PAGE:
GOING PUBLIC: Two Different Routes, Two Different Goals

By: EIC Student

            Raising capital is a challenge for almost every entrepreneur during his or her business’s lifecycle.  The capital required, or even simply desired, to grow a business may exceed what individual private investors are willing or able to give.  Constantly finding new private investors can drain a company of time and resources.  A popular remedy for this dilemma is for an entrepreneur to take the company “public,” aka to sell its stock to public investors in the open market.  There are a number of advantages to going public: the financial benefit of immediate capital, ease in raising capital later, increased public awareness of the company and its brand, and even the potential for an exit down the road.

            The typical route for going public is an Initial Public Offering (IPO).  However, there is another method that has reemerged in light of a recent rule change with the NYSE: the direct listing process (DLP).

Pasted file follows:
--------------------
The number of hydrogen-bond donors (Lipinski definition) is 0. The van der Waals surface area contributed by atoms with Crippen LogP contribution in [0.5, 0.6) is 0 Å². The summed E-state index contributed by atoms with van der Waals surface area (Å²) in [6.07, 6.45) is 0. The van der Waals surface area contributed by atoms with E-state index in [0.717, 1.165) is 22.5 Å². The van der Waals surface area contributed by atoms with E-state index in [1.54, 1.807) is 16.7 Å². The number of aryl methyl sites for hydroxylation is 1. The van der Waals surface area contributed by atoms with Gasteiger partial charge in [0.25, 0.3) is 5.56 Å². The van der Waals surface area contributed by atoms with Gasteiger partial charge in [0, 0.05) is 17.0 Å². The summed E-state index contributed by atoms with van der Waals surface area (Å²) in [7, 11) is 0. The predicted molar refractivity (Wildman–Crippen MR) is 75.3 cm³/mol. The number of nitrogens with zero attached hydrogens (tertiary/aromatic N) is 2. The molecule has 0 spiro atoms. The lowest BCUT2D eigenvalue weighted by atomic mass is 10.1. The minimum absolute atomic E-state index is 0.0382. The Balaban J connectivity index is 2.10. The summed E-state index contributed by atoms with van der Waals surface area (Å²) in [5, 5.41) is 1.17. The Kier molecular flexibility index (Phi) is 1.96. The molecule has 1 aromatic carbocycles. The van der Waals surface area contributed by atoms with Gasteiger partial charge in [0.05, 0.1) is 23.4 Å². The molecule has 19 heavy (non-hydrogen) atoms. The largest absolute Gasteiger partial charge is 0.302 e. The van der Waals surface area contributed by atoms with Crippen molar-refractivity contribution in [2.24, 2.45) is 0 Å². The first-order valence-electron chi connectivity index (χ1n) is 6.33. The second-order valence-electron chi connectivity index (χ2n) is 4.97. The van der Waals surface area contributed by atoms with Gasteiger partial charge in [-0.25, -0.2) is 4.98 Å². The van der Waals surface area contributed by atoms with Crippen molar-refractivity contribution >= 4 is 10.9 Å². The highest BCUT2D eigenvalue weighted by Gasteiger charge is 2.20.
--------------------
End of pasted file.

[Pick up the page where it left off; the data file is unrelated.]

An IPO is the most common option for companies looking to go public.  In an IPO, companies work with a number of intermediaries to facilitate the process of meeting the regulatory requirements to be listed on an exchange (like on the NYSE or NASDAQ).  One of those intermediaries are underwriters. In an IPO, underwriters assist in meeting statutory and market requirements, and in preventing financial harm to the company.  Underwriters’ work culminates in setting the initial offering price.  Underwriters also buy the shares from the company first and then sell to investors via their pre-existing distribution networks that are comprised of investment banks, brokers, dealers, and mutual funds. These connections to distribution networks help underwriters to set realistic IPO prices and ensure that company stock is bought by long-term holders.  Additionally, underwriters can provide for a guarantee of sale to their clients, adding a level of security for the company going public.  The downside of an IPO is that underwriters and other intermediaries (e.g. investment bankers, etc.) charge a fee for their work.  Usually this is between 2% and 8% of the capital raised via the IPO.  While underwriters will take care of the process and formalities, it comes at a cost that can be burdensome to entrepreneurs who are searching for funds to begin with.